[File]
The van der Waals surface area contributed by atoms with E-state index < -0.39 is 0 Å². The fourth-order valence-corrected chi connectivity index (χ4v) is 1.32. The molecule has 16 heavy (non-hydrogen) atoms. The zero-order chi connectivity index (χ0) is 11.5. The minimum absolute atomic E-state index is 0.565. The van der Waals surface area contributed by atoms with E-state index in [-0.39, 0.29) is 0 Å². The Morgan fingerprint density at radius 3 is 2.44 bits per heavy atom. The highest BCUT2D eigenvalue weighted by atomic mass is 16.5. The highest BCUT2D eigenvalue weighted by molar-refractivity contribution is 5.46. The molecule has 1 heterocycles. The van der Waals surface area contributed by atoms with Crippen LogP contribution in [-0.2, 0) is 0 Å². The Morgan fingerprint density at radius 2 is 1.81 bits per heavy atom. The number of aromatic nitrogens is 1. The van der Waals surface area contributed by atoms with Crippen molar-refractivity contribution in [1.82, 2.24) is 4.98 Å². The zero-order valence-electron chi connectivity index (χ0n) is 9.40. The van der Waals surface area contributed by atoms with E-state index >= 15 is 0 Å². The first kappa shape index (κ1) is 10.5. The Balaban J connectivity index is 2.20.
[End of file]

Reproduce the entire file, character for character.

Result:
The van der Waals surface area contributed by atoms with E-state index < -0.39 is 0 Å². The fourth-order valence-corrected chi connectivity index (χ4v) is 1.32. The molecule has 16 heavy (non-hydrogen) atoms. The zero-order chi connectivity index (χ0) is 11.5. The minimum absolute atomic E-state index is 0.565. The van der Waals surface area contributed by atoms with E-state index in [-0.39, 0.29) is 0 Å². The Morgan fingerprint density at radius 3 is 2.44 bits per heavy atom. The highest BCUT2D eigenvalue weighted by atomic mass is 16.5. The highest BCUT2D eigenvalue weighted by molar-refractivity contribution is 5.46. The molecule has 1 heterocycles. The van der Waals surface area contributed by atoms with Crippen LogP contribution in [-0.2, 0) is 0 Å². The Morgan fingerprint density at radius 2 is 1.81 bits per heavy atom. The number of aromatic nitrogens is 1. The van der Waals surface area contributed by atoms with Crippen molar-refractivity contribution in [1.82, 2.24) is 4.98 Å². The zero-order valence-electron chi connectivity index (χ0n) is 9.40. The van der Waals surface area contributed by atoms with E-state index >= 15 is 0 Å². The first kappa shape index (κ1) is 10.5. The Balaban J connectivity index is 2.20.